Terry was so true to her word, did so much reading and stitching and searching about for little things that were lost, that Granny and Nancy agreed to think her real conversion had begun through the breaking of the spectacles. For Nancy had allowed Terry to confess to having broken the glasses, though she would not have dear old Madam disturbed by a description of the pranks with the dog. So long as Nursey had to go groping about as if in the dark, putting her nose to the carpet in search of the dressing-comb she had dropped out of her hand, feeling all over the pin-cushion for a pin, and shaking out the newspaper with an expression on her face which told that it was a perfectly blank sheet to her: while this state of things went on, Terry had no time to think of fresh adventures, so eager was she to come to Nursey's relief with her sharp young eyes and her quick little fingers.

However, a more thorough relief was at hand, and it happened in this way.

Walsh, the old steward at Trimleston, was the same age as Nancy, and the same kind of spectacles suited him. He sometimes went a journey to a town about thirty miles away to pay bills for Madam, and to order things that were wanted about the place. Granny suddenly discovered that he might as well take the journey now as wait for the spring. She gave him a long list of matters to be attended to for her, and then she said:

"And you had better go to the optician's, Walsh, and choose a pair of spectacles to suit yourself, and bring them to me for Nurse Nancy."

As soon as Terry saw Nursey's keen brown eyes looking at her through the familiar little glass windows once more, she felt her remorse slip away from her, and her liberty return.

"Nursey is able to take care of herself now," she thought, "and I have nothing to do. I wish I cared about reading, but I don't. I like people to tell me stories, but nobody has more than a few, and you get to know them all off by heart. The books always say such a lot between the happening parts, and if you skip too much you lose part of the story. The story people all sit down and fold their hands, and wait till the close thick pages of prosy prosy are over, and when they get up again and go on they have forgotten their parts. Pappy says I shall like reading when I'm older; but I'm not older, and I don't like it. I just like to be doing something, and oh, dear, there is nothing to do!"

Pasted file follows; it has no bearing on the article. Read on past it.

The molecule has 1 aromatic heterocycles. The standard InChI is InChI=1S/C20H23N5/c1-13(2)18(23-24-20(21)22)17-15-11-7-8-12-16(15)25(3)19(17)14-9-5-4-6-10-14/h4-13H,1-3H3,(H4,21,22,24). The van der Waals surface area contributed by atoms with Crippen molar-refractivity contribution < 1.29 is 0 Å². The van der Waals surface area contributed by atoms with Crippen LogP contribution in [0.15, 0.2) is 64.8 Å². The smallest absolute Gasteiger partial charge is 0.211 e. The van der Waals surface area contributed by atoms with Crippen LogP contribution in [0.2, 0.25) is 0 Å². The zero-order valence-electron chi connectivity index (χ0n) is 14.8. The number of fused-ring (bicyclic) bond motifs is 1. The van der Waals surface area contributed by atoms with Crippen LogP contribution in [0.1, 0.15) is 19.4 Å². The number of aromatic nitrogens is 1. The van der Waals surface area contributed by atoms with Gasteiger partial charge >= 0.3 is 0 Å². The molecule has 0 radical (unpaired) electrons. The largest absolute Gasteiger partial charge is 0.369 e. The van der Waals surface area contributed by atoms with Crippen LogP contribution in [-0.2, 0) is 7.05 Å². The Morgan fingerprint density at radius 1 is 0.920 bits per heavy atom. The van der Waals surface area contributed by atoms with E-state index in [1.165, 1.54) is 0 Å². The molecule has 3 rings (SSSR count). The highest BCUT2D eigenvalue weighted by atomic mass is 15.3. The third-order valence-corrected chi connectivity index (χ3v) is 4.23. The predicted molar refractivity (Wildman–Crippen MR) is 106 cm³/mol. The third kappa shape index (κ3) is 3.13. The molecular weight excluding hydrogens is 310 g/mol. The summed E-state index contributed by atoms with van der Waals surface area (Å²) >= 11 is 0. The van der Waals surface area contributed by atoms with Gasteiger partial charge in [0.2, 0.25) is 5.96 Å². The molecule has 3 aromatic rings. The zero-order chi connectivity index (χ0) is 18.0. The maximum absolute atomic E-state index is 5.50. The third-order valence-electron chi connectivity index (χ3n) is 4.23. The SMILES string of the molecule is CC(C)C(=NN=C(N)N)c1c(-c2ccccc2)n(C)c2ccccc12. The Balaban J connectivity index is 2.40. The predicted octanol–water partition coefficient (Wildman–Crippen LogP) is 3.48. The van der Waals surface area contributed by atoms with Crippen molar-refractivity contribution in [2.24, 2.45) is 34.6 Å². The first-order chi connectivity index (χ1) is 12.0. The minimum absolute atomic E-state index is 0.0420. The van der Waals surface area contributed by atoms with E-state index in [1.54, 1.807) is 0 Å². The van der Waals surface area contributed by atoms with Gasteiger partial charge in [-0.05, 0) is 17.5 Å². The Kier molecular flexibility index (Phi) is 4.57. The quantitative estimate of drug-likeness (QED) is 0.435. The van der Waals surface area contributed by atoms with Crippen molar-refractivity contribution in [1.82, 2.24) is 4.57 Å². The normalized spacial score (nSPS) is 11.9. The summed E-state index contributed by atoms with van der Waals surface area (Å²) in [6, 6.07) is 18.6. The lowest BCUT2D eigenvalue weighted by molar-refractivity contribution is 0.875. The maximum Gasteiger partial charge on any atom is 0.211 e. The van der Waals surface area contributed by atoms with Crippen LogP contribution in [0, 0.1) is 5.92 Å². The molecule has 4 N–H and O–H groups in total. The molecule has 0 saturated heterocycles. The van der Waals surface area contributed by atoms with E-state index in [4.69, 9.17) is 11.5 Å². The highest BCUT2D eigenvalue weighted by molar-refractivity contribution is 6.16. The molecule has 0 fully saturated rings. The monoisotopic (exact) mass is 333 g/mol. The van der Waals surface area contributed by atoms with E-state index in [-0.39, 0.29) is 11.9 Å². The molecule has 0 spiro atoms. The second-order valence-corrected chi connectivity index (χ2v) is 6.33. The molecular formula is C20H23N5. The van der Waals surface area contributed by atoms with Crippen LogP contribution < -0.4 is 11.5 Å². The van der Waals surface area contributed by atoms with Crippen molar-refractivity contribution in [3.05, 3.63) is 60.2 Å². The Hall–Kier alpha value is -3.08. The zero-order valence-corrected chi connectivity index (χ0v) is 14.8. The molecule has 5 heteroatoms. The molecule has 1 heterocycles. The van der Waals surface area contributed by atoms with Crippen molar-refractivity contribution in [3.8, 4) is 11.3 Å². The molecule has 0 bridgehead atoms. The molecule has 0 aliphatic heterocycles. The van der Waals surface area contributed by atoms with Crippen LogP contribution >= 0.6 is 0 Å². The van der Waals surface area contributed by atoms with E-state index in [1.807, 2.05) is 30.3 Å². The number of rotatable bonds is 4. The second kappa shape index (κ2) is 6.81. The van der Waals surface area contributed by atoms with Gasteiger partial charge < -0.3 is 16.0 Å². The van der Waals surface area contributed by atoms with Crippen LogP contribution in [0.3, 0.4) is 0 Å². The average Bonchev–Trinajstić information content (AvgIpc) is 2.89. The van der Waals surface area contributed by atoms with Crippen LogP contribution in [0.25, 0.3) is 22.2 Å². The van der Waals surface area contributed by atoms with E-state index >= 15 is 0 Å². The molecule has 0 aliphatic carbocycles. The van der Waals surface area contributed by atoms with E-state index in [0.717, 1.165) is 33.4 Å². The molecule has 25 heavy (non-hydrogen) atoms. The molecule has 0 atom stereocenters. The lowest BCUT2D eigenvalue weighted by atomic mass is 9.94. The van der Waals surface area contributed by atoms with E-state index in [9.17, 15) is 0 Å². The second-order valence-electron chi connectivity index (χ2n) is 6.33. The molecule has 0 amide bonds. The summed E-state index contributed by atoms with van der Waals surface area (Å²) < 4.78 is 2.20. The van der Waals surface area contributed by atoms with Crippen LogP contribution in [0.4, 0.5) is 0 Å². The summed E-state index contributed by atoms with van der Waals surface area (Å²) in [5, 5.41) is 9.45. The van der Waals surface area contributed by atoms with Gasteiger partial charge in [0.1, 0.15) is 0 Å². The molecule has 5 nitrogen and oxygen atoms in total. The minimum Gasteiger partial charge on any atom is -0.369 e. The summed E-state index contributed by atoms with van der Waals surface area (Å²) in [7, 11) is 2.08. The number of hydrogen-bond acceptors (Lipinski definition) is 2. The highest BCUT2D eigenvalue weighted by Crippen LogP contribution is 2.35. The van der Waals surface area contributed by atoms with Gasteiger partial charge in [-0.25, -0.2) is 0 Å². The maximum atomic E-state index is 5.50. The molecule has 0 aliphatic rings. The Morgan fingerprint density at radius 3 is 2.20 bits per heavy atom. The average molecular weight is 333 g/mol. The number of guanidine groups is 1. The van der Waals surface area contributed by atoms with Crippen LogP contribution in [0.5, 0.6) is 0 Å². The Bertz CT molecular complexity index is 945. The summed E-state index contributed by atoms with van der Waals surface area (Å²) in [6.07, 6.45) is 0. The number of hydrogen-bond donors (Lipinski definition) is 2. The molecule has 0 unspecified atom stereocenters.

Terry was sitting at the nursery fire waiting to be summoned to Granny's sitting-room. She had on her pretty white frock, her gold curls were all brushed up into a thousand shining rings, and her blue silk work-bag was hanging by its ribbons from her arms. She had been extremely good and quiet all day, and she was intending to behave nicely to Gran'ma during the evening. She knew exactly all that would happen. There would be a good tea; oh, yes, Granny did give such good teas, dear old Gran'ma! And then Terry would sit on a stool beside her, and embroider a letter on one of Granny's new cambric pocket-handkerchiefs. After that Terry would read aloud, poetry such as Gran'ma liked, and Terry did not much object to that, for she loved musical rhythm, only Granny always chose and marked the pieces, and Terry would rather have tossed over the leaves till she found a poem that she could make a favourite of for herself. She hoped it would be Longfellow to-night. She liked that one:

"A little face at the window Peers out into the night".

Oh, yes; she would be as good as good! And Terry heaved a long-drawn sigh.

"Turly," she said suddenly, "do you never get tired lying flat on the floor, playing with soldiers and bricks, and things?"

"No," said Turly, "I've done such a day's work. I've built a whole city of streets out of this one brick-box."

"You ridiculous boy! The box only holds enough bricks to build one house with."

"I know that," said Turly placidly. "I build one house at a time, and I count the houses I've built till I know there is a street."

"Oh, you silly! You are building the same house every time, and taking it down again. How can you be so baby as to call that building a street."

"No matter," said Turly, "I have the street in my head. I see all the houses I built, though they had to come down. It's a grand city."

"Whereabouts is it in the world!" asked Terry, a little interested in spite of herself.

"Oh, it's a city I read about in the Arabian Nights! I think they call it Ispahan. I intend to go there some day. There are magicians living in it."